11. 11. Weathering through the Storm!measures, not just partisan rhetoric that is so out-of-place in solving this problem.3) Make every day "Earth Day", a top priority. For there can be no progressive change of any kind ifthe very Earth is threatened, at risk, and increasingly vulnerable.And I tell you this: when all the water is polluted, when all the air is toxic, when every once fertileacre is arid, we shall still have money. For unlike all the other elements, God-made, money is manmade; so lets spend what is necessary to ensure that our one and only home -- Earth -- remains assecure as possible, as verdant and productive... a place not of lamentation and anxieties but where allthe crucial weather information can be sung by Weather Girls who tell you, "According to oursources, the streets the place to go/ Cause tonight for the first time/ Just about half past ten/ For thefirst time in history/ Its gonna start raining men!" And thats a fact.http://www.MyExtremeResults.com Copyright Denis Darling - 2012 11 of 31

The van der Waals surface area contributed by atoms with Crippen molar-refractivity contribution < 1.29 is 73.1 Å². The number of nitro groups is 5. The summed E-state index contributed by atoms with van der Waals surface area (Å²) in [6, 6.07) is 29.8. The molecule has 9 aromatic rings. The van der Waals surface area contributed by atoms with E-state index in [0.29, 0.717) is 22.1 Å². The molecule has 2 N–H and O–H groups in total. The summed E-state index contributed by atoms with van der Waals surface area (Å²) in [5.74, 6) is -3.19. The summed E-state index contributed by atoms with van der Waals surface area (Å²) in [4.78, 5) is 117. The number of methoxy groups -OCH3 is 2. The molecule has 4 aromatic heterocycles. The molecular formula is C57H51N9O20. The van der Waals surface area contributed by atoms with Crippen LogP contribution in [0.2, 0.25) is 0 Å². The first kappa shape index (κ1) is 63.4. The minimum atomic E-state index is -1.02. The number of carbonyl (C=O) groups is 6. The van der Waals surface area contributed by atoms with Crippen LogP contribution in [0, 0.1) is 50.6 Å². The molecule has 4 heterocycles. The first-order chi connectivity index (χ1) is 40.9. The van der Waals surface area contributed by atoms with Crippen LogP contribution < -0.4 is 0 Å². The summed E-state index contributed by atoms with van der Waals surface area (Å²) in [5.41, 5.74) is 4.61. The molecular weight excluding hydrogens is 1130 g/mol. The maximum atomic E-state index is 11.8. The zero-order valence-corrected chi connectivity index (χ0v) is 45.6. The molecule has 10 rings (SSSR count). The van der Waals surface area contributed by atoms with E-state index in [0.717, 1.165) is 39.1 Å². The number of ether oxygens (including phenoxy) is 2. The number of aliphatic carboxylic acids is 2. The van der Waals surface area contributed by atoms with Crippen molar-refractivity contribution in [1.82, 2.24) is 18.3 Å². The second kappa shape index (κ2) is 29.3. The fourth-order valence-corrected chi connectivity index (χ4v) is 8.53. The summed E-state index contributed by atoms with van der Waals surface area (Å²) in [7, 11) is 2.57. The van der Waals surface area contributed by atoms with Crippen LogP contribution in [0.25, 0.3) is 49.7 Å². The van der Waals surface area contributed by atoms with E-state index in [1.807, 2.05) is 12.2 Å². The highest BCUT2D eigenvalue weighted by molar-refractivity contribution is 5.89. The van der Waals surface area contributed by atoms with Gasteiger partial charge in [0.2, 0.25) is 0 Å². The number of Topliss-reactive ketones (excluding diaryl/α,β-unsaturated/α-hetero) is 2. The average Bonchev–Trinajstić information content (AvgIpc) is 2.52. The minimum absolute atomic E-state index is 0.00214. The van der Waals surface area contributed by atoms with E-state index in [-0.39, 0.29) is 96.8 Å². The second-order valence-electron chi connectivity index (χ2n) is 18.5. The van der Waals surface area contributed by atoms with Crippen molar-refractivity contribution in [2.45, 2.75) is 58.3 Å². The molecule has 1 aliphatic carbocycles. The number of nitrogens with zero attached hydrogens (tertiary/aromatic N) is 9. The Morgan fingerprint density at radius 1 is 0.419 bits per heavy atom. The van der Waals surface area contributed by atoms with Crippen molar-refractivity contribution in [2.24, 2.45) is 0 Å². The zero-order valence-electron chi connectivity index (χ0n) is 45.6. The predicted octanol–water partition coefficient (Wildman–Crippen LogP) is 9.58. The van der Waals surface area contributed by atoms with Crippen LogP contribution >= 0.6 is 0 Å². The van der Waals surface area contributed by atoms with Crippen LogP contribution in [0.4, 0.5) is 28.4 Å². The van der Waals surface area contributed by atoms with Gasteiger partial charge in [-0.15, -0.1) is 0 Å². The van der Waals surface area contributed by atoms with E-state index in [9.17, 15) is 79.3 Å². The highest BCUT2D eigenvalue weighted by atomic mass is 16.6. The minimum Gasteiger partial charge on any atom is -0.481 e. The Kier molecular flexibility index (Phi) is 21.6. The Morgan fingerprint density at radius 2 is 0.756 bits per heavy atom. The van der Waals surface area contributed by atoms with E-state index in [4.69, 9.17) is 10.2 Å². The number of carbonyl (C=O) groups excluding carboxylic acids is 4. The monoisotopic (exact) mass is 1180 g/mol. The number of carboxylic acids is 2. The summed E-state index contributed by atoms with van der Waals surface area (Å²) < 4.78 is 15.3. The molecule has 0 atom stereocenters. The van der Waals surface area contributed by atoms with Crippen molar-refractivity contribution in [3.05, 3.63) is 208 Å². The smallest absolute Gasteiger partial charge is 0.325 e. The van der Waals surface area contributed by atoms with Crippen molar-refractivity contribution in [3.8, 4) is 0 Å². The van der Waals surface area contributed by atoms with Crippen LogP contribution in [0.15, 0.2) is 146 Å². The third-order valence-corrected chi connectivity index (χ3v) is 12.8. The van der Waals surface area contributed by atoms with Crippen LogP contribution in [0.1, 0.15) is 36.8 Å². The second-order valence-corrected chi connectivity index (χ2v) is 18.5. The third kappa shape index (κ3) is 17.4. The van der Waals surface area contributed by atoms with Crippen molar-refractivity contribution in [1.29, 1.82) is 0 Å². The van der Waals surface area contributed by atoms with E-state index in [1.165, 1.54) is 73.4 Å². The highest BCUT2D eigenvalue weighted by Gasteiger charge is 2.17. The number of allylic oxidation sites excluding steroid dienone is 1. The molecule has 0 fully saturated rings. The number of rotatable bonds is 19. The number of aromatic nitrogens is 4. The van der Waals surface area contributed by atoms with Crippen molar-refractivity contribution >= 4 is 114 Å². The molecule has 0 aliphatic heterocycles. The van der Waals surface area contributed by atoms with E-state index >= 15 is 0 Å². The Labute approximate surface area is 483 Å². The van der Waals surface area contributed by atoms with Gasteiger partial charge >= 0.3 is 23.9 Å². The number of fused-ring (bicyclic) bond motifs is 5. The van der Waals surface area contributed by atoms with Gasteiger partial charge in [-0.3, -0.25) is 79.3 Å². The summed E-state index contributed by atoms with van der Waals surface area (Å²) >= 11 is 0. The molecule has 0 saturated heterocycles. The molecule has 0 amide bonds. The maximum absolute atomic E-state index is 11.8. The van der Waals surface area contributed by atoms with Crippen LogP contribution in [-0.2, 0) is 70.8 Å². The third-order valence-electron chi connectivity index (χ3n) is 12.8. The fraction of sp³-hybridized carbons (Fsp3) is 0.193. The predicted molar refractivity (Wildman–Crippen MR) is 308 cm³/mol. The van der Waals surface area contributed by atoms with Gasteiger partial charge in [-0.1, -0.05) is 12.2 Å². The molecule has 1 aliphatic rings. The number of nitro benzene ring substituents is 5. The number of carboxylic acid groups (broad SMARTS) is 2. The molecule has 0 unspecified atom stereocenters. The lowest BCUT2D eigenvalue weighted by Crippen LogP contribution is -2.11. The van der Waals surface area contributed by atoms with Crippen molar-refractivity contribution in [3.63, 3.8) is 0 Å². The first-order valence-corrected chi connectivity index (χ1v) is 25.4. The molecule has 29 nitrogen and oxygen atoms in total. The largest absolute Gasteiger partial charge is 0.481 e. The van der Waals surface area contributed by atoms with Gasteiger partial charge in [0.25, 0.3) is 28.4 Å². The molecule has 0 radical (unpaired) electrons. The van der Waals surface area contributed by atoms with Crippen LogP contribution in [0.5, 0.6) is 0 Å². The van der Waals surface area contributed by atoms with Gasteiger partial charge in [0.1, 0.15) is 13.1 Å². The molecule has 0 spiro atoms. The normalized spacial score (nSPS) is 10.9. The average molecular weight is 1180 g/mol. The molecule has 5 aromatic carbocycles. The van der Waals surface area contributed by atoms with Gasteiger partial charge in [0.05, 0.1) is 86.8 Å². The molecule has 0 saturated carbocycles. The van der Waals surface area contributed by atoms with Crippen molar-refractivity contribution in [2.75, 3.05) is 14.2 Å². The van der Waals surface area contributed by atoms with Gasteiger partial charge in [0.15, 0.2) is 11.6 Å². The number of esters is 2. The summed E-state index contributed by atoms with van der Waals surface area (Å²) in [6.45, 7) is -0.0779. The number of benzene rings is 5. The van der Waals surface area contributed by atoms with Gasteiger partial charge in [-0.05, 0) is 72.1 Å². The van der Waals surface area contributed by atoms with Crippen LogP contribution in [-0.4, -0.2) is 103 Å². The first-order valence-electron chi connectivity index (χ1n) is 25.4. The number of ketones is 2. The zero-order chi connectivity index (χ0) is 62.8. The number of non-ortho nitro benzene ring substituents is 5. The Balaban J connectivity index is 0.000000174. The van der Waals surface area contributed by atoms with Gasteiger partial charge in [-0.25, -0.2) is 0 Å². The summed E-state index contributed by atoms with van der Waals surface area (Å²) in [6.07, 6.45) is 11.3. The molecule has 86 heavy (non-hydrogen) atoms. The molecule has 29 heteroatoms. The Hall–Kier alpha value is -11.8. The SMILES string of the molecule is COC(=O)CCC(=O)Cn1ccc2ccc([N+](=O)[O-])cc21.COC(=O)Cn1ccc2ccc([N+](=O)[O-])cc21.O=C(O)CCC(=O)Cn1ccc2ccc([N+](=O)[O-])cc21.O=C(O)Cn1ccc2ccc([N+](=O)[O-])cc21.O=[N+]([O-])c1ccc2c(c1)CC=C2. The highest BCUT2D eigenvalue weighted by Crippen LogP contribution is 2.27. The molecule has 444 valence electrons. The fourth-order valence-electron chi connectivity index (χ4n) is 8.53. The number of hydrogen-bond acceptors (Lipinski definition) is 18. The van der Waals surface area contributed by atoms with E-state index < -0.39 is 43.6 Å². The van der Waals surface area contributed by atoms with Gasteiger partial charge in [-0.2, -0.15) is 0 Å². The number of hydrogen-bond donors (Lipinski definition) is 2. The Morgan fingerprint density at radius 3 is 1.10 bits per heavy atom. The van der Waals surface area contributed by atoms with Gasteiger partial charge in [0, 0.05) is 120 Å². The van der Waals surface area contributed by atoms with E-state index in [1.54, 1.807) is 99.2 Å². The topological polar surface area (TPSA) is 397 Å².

12. 12. Weathering through the Storm!Not gone. Just gone before. An open letter to a friend andcolleague upon the death of his beloved grandmother. Swinglow, sweet chariot.by Dr. Jeffrey LantJames, you have done me the honor to interrupt your familys grief to share your thoughts andreflections on a matter of the utmost significance. I want you to know, first of all, how honored I amthat you gave me this time, even more precious than usual at such a moment.You have done me the signal honor to tell me my responses have provided balm during a time ofprofound reflection and sadness.... and I am humbled, grateful to take a friends part and help youbear the unbearable.For what you are doing now is the most difficult thing we humans confront... the death of a dear onewho is now gone, gone forever... and we can not grasp how one so vibrant but short hours ago isnow in a different place, a place beyond our ken, beyond our knowledge and our touch whilst weremain here to carry on as best we can... as best we must, bitterly remembering that in life we are butin the midst of death.And this is bitter indeed for now you know, as all will come to know, just how bitter our portion is...and how we must drink of this dread cup to the very dregs. As you are doing this very moment. Letus then mourn together you and I and find the succor and strength that comes when we share thishigh moment of humanity together... and thus pave the way for the peace of God, the greatest gift ofall.Oneida Thomas, December 17, 1923 -- May 8, 2012, your grandmother.These are the facts about your grandmother Oneida Thomas, and they are but briefly told. How shewas born December 17, 1923 in Grayson, Louisiana to the union of Albert Simmons and ParleeLeggins Simmons. How on December 4, 1944 she married Clinton Thomas. How to this union fivechildren were born: Jeri, Carolin, Clayton, Leonard and Marian. How in 1948 they moved toDenver, Colorado. There they celebrated 55 years of marriage... and there she worked hard,strenuously, long and carefully for the betterment of her much cherished family, her fortunateemployer, her community and her God. This was her abiding credo: "What I do, I do to the best ofmy abilities... or I do not do at all". She meant every one of these words... and as she lived them soshe quietly showed the world what was important to her and that she meant to do her part to makethat world a better place. No excuses given, none tolerated. On these elements she built her life... alife well worth living and working for.Her prodigious labor.Stop for a moment and call to mind any image of your grandmother; chances are youll see her inmovement, at work, doing something beneficial for her work was incessant, unending, tiring,essential, purposeful, done early, done late, done right. And done for you... for, after God, you andall your relations were always her first concern.These were the fortunate people who always benefited... but who sometimes took her titanic strengthand unending application for granted, as we all too often do. But there was nothing for granted aboutwhat she did beyond one hard fact: her work was unending drudgery,demanding, draining.However, she was and remained a woman of energy and determination. Both were needed, and overthe course of a long lifetime she had constant reason to call upon them. Work was necessary... so sheworked, none harder even if this work was unpleasant. It was work to be done; she could do it; sohttp://www.MyExtremeResults.com Copyright Denis Darling - 2012 12 of 31